Autonomous Satellites

How smart does a satellite have to be to function? I'm working on the design of the Project Calliope satellite, and near as I can tell, it doesn't need a brain. All it needs is energy, sensors, the ability to yell or shut up, and a small stuffed animal.

Let's back up a bit. My picosatellite kid has a computer core and a Radiometrix transmitter. I unpacked it and then discussed how the pieces went together. But how minimal can I go?
Time for a little space business by a citizen scientist-- an ordinary scienc-y person who just happens to be building a personal satellite in his basement.  I'm at the Space Weather Enterprise Forum today, where scientists and policy makers try to tackle space weather awareness from a real world 'money&lives' stance. On Friday I'll write it up in my main column, but for now I'm going to connect these issues with some 'Project Calliope' concerns.

When launching a personal satellite, who will be at fault if there is trouble with the satellite?
The Phoenix Mars Lander is dead, says NASA.  Last week, the Mars Odyssey orbiter flew over the Phoenix landing site in final attempts to communicate with the lander but no transmission was detected and since Phoenix also did not communicate during 150 flights earlier this year, NASA declared its mission over.

The latest image transmitted by the Mars Reconnaissance Orbiter showed what appears to be ice damage to the lander's solar panels.
So yes, I'm launching a satellite.  And an $8K Personal Satellite needs a brain. But which brain? IOS' kits includes the BasicX processor; for Christmas I received the Arduino kit so beloved by DIY folks. Both are potentially flyable.  Let's compare.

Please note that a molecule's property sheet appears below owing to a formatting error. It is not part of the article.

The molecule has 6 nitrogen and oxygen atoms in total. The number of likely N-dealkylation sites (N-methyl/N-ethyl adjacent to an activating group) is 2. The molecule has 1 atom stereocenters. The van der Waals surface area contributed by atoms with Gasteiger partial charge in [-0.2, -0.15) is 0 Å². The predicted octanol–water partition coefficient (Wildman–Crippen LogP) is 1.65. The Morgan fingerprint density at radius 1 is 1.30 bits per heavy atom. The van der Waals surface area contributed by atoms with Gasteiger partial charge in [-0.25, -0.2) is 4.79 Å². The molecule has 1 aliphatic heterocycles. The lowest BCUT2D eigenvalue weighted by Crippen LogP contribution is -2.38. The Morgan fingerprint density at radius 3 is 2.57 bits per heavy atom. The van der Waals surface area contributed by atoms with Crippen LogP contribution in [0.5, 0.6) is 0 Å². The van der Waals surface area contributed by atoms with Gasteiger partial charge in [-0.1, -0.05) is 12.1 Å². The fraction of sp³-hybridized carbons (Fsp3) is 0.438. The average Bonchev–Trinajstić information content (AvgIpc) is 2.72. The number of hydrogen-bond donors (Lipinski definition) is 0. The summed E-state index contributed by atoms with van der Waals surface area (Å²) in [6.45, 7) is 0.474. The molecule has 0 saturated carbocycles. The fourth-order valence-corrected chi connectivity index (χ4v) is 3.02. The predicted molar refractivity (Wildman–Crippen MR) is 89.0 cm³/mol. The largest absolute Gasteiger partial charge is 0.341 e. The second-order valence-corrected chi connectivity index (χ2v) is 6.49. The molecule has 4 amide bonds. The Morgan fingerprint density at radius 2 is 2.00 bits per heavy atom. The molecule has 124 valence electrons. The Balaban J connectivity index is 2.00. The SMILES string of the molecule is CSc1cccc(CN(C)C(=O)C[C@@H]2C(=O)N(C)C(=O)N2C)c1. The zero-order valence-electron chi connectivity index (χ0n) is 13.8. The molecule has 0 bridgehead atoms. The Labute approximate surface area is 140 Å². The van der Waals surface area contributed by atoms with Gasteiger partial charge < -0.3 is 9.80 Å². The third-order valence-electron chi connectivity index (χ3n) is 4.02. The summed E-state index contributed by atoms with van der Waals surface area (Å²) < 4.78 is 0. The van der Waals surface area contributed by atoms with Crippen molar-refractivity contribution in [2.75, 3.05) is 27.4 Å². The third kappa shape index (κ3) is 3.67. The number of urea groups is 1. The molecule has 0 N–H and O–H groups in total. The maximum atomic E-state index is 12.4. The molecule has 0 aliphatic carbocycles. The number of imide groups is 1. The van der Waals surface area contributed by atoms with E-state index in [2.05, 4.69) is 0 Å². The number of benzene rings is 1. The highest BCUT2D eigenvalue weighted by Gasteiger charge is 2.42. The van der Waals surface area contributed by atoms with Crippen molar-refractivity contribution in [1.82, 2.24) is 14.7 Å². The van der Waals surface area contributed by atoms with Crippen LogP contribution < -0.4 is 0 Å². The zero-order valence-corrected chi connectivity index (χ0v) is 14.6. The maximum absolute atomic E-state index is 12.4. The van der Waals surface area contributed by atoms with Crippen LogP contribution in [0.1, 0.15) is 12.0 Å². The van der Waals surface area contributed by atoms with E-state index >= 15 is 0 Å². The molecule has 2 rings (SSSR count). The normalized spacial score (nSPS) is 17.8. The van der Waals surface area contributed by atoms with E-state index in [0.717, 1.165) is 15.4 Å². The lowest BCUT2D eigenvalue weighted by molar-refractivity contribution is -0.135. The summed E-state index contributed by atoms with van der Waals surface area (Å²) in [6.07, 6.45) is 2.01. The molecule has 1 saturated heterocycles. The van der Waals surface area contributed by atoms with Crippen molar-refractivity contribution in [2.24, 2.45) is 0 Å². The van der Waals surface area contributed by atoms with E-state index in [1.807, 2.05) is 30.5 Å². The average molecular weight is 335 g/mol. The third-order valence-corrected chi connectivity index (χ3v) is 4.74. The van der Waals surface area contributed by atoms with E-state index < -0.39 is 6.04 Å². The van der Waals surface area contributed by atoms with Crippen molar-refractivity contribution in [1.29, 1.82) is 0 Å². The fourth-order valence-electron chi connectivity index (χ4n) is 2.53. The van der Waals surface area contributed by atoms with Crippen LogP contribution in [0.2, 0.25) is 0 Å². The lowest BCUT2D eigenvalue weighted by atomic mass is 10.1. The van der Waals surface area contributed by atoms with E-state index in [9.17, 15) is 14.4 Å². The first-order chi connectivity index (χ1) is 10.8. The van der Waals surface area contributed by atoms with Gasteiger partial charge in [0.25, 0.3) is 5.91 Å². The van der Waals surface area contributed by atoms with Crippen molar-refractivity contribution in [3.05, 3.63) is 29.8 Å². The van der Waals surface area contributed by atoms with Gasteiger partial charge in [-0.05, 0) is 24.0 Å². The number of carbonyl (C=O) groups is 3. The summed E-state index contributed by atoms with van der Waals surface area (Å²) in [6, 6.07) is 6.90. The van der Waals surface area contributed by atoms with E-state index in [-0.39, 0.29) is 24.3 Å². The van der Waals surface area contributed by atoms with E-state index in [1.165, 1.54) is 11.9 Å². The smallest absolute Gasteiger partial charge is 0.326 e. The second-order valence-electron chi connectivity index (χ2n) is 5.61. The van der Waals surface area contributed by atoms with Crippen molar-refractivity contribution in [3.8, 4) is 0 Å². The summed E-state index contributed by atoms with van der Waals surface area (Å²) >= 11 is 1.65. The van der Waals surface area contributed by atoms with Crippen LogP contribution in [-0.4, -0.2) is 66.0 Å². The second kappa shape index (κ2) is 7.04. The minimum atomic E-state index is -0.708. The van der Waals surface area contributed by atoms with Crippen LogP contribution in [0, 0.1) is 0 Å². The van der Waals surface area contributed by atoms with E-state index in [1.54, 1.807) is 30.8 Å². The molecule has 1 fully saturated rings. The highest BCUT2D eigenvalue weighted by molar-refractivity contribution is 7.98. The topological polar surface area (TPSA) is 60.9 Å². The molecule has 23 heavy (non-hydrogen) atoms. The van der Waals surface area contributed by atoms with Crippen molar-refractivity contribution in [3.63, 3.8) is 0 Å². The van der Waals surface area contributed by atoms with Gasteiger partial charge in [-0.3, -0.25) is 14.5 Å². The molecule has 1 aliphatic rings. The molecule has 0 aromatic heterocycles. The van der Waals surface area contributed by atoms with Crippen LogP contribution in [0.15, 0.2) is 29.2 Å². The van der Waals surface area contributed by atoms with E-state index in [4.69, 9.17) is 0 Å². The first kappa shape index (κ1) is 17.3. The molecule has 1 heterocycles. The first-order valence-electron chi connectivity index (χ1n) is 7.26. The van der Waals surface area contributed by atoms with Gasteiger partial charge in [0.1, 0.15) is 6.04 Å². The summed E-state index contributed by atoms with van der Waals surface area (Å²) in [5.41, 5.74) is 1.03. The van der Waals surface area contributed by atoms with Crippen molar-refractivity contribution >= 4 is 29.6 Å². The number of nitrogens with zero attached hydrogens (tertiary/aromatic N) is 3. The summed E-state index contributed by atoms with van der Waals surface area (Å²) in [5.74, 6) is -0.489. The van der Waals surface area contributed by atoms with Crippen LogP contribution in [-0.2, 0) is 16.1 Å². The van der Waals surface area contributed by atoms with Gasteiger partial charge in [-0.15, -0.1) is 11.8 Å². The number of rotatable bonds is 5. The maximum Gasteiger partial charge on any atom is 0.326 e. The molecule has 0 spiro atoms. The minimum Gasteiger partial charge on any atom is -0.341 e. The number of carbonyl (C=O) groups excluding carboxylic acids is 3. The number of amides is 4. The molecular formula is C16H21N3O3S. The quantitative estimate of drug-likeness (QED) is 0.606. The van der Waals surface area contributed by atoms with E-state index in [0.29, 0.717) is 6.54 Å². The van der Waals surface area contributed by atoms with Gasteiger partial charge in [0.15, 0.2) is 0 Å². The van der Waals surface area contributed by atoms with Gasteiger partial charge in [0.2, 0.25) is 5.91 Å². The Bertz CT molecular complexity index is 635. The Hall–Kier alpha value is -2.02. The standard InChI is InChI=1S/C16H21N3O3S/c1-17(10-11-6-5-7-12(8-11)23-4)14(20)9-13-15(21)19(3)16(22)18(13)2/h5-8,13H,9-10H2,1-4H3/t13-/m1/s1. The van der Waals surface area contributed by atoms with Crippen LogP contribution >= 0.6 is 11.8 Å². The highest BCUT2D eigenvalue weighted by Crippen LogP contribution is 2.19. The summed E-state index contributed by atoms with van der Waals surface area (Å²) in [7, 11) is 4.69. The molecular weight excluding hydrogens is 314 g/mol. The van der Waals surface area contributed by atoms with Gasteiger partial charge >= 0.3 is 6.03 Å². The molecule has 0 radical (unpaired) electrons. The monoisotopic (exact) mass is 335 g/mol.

BasicX-24 ( 32K memory, requires 20mA plus up to 40mA I/O loads, operates at -40C to +85C. Programmed in BASIC (ugh) via serial cable.
Hip, hip, hooray. The Hubble has reached its twentieth anniversary* and is  still alive and kicking. Congratulations go to NASA and ESA. And to the Hubble itself. Long live the Hubble!

Chances are, that by now you will be able to read more than a few blogs hailing the two decades of the Hubble as mankind's supreme window to the universe. And indeed, the Hubble has provided us with some spectacular pictures of the universe.

After a decade of development, the Air Force has launched the the X-37B Orbital Test Vehicle from Cape Canaveral Air Force Station, Fla., on an Atlas V expendable launch vehicle, and the Internet is abuzz with speculation about what it means because it is the first craft to have autonomous space re-entry.  Star Wars 2010?   
Have you ever seen a galaxy ?

I mean, not a picture of one. The real thing. A picture is a representation of reality, and as such it conveys to our senses only a pale suggestion of the stimulation that experiencing the real thing provides. In a world where images, still and in motion, have a dominant role in our lives, we tend to forget how different are some things when we experience them directly.
People want to see awesome stuff.

That's the main idea behind this blog, and the interpretation of a recent report on people's decisions to share New York Times articles with friends (via Rycharde Mann). So, without further ado, here is some awesomeness:

1) From absolute zero to the plank temperature...a nice interactive graphic showing where we fit in the scheme of temperatures.

2) A visible sonic boom, as a rocket passes by a sundog (the rainbow splotch at ~1:55 in the video)
ESA’s comet chaser Rosetta has swung by Earth for the third and final time, skimming past our planet to pick up a gravitational boost for an epic journey to rendezvous with comet 67P/Churyumov-Gerasimenko in 2014.

Rosetta passed over the ocean just South of the Indonesian island of Java at exactly 08:45:40 CET with a speed of 13.34 km/s with respect to Earth and an altitude of 2481 km. 

The successful swingby was confirmed at 09:05 CET and spacecraft operators have confirmed that the swingby provided a boost of 3.6 km/s.